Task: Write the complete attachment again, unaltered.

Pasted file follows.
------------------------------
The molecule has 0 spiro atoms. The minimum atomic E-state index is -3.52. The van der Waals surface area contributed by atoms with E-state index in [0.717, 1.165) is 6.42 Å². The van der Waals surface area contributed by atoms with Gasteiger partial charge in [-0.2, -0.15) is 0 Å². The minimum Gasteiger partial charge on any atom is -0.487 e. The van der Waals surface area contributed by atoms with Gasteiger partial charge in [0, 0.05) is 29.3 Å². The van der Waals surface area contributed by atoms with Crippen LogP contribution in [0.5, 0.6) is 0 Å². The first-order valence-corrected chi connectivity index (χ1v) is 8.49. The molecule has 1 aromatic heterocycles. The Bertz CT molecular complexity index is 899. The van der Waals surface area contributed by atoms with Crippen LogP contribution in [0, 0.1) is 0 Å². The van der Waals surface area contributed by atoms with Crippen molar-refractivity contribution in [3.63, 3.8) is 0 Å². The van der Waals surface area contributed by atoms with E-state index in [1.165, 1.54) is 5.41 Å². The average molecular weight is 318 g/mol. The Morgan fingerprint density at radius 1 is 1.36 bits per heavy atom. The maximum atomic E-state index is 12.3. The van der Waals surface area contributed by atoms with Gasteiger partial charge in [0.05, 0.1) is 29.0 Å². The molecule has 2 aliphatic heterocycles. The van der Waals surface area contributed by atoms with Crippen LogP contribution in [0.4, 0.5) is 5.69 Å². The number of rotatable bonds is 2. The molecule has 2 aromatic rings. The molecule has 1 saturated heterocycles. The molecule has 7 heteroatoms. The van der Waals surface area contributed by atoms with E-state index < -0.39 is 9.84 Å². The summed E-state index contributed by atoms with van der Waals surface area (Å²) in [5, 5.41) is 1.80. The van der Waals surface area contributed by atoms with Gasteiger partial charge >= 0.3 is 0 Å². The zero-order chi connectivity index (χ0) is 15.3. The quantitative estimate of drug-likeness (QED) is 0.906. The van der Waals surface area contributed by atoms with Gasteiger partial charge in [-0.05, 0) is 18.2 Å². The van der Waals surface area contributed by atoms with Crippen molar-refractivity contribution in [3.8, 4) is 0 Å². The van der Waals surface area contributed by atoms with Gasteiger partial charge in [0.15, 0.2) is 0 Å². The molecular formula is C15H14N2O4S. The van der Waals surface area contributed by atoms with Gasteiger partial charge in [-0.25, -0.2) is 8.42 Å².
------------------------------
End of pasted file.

The molecule has 0 spiro atoms. The minimum atomic E-state index is -3.52. The van der Waals surface area contributed by atoms with E-state index in [0.717, 1.165) is 6.42 Å². The van der Waals surface area contributed by atoms with Gasteiger partial charge in [-0.2, -0.15) is 0 Å². The minimum Gasteiger partial charge on any atom is -0.487 e. The van der Waals surface area contributed by atoms with Gasteiger partial charge in [0, 0.05) is 29.3 Å². The van der Waals surface area contributed by atoms with Crippen LogP contribution in [0.5, 0.6) is 0 Å². The first-order valence-corrected chi connectivity index (χ1v) is 8.49. The molecule has 1 aromatic heterocycles. The Bertz CT molecular complexity index is 899. The van der Waals surface area contributed by atoms with Crippen LogP contribution in [0, 0.1) is 0 Å². The van der Waals surface area contributed by atoms with Crippen molar-refractivity contribution in [3.63, 3.8) is 0 Å². The van der Waals surface area contributed by atoms with E-state index in [1.165, 1.54) is 5.41 Å². The average molecular weight is 318 g/mol. The Morgan fingerprint density at radius 1 is 1.36 bits per heavy atom. The maximum atomic E-state index is 12.3. The van der Waals surface area contributed by atoms with Gasteiger partial charge in [0.05, 0.1) is 29.0 Å². The molecule has 2 aliphatic heterocycles. The van der Waals surface area contributed by atoms with Crippen LogP contribution in [0.4, 0.5) is 5.69 Å². The number of rotatable bonds is 2. The molecule has 2 aromatic rings. The molecule has 1 saturated heterocycles. The molecule has 7 heteroatoms. The van der Waals surface area contributed by atoms with E-state index < -0.39 is 9.84 Å². The summed E-state index contributed by atoms with van der Waals surface area (Å²) in [5, 5.41) is 1.80. The van der Waals surface area contributed by atoms with Gasteiger partial charge >= 0.3 is 0 Å². The zero-order chi connectivity index (χ0) is 15.3. The quantitative estimate of drug-likeness (QED) is 0.906. The van der Waals surface area contributed by atoms with Gasteiger partial charge in [-0.05, 0) is 18.2 Å². The van der Waals surface area contributed by atoms with Crippen molar-refractivity contribution in [3.8, 4) is 0 Å². The van der Waals surface area contributed by atoms with Gasteiger partial charge in [0.15, 0.2) is 0 Å². The molecular formula is C15H14N2O4S. The van der Waals surface area contributed by atoms with Gasteiger partial charge in [-0.25, -0.2) is 8.42 Å².